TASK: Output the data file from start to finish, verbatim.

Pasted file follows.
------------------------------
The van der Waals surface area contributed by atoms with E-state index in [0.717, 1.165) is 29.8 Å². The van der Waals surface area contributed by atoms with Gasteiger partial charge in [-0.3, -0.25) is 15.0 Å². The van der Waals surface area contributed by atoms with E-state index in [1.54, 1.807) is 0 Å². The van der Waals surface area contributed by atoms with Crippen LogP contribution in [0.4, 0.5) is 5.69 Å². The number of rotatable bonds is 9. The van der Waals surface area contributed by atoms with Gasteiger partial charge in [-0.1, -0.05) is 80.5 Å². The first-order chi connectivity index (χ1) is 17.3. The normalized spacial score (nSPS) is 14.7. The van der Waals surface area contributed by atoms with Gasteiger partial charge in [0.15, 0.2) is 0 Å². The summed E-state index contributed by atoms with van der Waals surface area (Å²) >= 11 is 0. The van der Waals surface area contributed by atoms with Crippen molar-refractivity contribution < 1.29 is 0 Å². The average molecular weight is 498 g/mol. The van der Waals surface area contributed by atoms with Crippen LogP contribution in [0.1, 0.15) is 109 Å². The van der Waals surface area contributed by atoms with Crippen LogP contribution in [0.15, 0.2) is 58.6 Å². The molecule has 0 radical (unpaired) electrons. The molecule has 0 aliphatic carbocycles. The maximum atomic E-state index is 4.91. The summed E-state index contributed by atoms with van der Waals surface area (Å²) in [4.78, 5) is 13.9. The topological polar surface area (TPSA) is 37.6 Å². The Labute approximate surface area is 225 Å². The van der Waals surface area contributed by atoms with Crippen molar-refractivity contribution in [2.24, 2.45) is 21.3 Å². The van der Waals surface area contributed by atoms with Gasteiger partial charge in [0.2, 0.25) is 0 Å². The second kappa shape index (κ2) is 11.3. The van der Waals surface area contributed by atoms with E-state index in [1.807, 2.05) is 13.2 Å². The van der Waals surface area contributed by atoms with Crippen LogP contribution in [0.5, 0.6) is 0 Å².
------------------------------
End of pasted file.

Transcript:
The van der Waals surface area contributed by atoms with E-state index in [0.717, 1.165) is 29.8 Å². The van der Waals surface area contributed by atoms with Gasteiger partial charge in [-0.3, -0.25) is 15.0 Å². The van der Waals surface area contributed by atoms with E-state index in [1.54, 1.807) is 0 Å². The van der Waals surface area contributed by atoms with Crippen LogP contribution in [0.4, 0.5) is 5.69 Å². The number of rotatable bonds is 9. The van der Waals surface area contributed by atoms with Gasteiger partial charge in [-0.1, -0.05) is 80.5 Å². The first-order chi connectivity index (χ1) is 17.3. The normalized spacial score (nSPS) is 14.7. The van der Waals surface area contributed by atoms with Gasteiger partial charge in [0.15, 0.2) is 0 Å². The summed E-state index contributed by atoms with van der Waals surface area (Å²) >= 11 is 0. The van der Waals surface area contributed by atoms with Crippen molar-refractivity contribution < 1.29 is 0 Å². The average molecular weight is 498 g/mol. The van der Waals surface area contributed by atoms with Crippen LogP contribution in [0.1, 0.15) is 109 Å². The van der Waals surface area contributed by atoms with Crippen LogP contribution in [0.15, 0.2) is 58.6 Å². The molecule has 0 radical (unpaired) electrons. The molecule has 0 aliphatic carbocycles. The maximum atomic E-state index is 4.91. The summed E-state index contributed by atoms with van der Waals surface area (Å²) in [4.78, 5) is 13.9. The topological polar surface area (TPSA) is 37.6 Å². The Labute approximate surface area is 225 Å². The van der Waals surface area contributed by atoms with Crippen molar-refractivity contribution in [2.24, 2.45) is 21.3 Å². The van der Waals surface area contributed by atoms with Gasteiger partial charge in [0.2, 0.25) is 0 Å². The second kappa shape index (κ2) is 11.3. The van der Waals surface area contributed by atoms with E-state index in [1.807, 2.05) is 13.2 Å². The van der Waals surface area contributed by atoms with Crippen LogP contribution in [0.5, 0.6) is 0 Å².